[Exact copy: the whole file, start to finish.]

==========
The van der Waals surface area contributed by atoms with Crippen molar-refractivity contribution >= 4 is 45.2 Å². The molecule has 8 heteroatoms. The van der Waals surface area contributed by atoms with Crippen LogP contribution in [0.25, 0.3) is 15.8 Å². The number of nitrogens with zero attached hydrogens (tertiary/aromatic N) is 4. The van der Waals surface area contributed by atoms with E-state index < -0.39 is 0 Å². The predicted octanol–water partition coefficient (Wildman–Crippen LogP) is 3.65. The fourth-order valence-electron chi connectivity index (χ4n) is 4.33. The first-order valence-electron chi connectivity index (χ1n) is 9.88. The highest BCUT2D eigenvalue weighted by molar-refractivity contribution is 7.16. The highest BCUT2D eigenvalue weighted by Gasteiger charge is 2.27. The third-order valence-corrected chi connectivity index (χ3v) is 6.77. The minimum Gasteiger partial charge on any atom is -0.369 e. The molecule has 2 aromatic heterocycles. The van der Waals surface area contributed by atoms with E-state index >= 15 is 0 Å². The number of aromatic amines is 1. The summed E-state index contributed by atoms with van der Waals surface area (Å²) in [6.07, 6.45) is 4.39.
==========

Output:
The van der Waals surface area contributed by atoms with Crippen molar-refractivity contribution >= 4 is 45.2 Å². The molecule has 8 heteroatoms. The van der Waals surface area contributed by atoms with Crippen LogP contribution in [0.25, 0.3) is 15.8 Å². The number of nitrogens with zero attached hydrogens (tertiary/aromatic N) is 4. The van der Waals surface area contributed by atoms with E-state index < -0.39 is 0 Å². The predicted octanol–water partition coefficient (Wildman–Crippen LogP) is 3.65. The fourth-order valence-electron chi connectivity index (χ4n) is 4.33. The first-order valence-electron chi connectivity index (χ1n) is 9.88. The highest BCUT2D eigenvalue weighted by molar-refractivity contribution is 7.16. The highest BCUT2D eigenvalue weighted by Gasteiger charge is 2.27. The third-order valence-corrected chi connectivity index (χ3v) is 6.77. The minimum Gasteiger partial charge on any atom is -0.369 e. The molecule has 2 aromatic heterocycles. The van der Waals surface area contributed by atoms with E-state index >= 15 is 0 Å². The number of aromatic amines is 1. The summed E-state index contributed by atoms with van der Waals surface area (Å²) in [6.07, 6.45) is 4.39.